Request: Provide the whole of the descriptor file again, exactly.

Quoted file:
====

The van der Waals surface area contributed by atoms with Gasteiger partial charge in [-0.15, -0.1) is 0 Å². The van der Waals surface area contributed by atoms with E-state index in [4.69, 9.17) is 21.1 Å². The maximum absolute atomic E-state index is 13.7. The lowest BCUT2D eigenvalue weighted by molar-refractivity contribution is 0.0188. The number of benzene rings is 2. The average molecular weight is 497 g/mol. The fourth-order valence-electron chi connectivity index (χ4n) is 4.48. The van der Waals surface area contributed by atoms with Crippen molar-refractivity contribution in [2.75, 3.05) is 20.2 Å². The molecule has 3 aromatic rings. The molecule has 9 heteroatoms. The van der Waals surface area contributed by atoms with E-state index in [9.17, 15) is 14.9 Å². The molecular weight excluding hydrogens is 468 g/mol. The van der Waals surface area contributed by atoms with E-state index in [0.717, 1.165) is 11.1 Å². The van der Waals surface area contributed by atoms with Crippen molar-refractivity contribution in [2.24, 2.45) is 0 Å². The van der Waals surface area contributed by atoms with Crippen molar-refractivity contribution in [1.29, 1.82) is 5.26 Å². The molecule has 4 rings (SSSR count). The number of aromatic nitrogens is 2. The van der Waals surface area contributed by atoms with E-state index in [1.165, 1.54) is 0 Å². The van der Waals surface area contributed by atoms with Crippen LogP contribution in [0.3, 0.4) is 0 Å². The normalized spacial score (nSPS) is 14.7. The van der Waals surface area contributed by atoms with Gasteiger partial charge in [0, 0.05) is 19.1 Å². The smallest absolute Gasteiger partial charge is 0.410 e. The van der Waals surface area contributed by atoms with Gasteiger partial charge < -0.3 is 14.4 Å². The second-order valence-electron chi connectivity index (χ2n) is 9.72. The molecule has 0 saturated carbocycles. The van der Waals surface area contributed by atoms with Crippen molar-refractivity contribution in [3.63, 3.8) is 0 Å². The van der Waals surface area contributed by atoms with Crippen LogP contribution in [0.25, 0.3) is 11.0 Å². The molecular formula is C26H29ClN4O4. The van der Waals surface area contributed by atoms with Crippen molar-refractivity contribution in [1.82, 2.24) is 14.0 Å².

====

The van der Waals surface area contributed by atoms with Gasteiger partial charge in [-0.15, -0.1) is 0 Å². The van der Waals surface area contributed by atoms with E-state index in [4.69, 9.17) is 21.1 Å². The maximum absolute atomic E-state index is 13.7. The lowest BCUT2D eigenvalue weighted by molar-refractivity contribution is 0.0188. The number of benzene rings is 2. The average molecular weight is 497 g/mol. The fourth-order valence-electron chi connectivity index (χ4n) is 4.48. The van der Waals surface area contributed by atoms with Crippen molar-refractivity contribution in [2.75, 3.05) is 20.2 Å². The molecule has 3 aromatic rings. The molecule has 9 heteroatoms. The van der Waals surface area contributed by atoms with E-state index in [9.17, 15) is 14.9 Å². The molecular weight excluding hydrogens is 468 g/mol. The van der Waals surface area contributed by atoms with E-state index in [0.717, 1.165) is 11.1 Å². The van der Waals surface area contributed by atoms with Crippen molar-refractivity contribution in [2.24, 2.45) is 0 Å². The van der Waals surface area contributed by atoms with Crippen molar-refractivity contribution in [1.29, 1.82) is 5.26 Å². The molecule has 4 rings (SSSR count). The number of aromatic nitrogens is 2. The van der Waals surface area contributed by atoms with E-state index in [1.165, 1.54) is 0 Å². The van der Waals surface area contributed by atoms with Crippen LogP contribution in [0.3, 0.4) is 0 Å². The normalized spacial score (nSPS) is 14.7. The van der Waals surface area contributed by atoms with Gasteiger partial charge in [0, 0.05) is 19.1 Å². The smallest absolute Gasteiger partial charge is 0.410 e. The van der Waals surface area contributed by atoms with Gasteiger partial charge < -0.3 is 14.4 Å². The second-order valence-electron chi connectivity index (χ2n) is 9.72. The molecule has 0 saturated carbocycles. The van der Waals surface area contributed by atoms with Crippen molar-refractivity contribution in [3.63, 3.8) is 0 Å². The van der Waals surface area contributed by atoms with Crippen LogP contribution in [0.25, 0.3) is 11.0 Å². The molecular formula is C26H29ClN4O4. The van der Waals surface area contributed by atoms with Crippen molar-refractivity contribution in [1.82, 2.24) is 14.0 Å².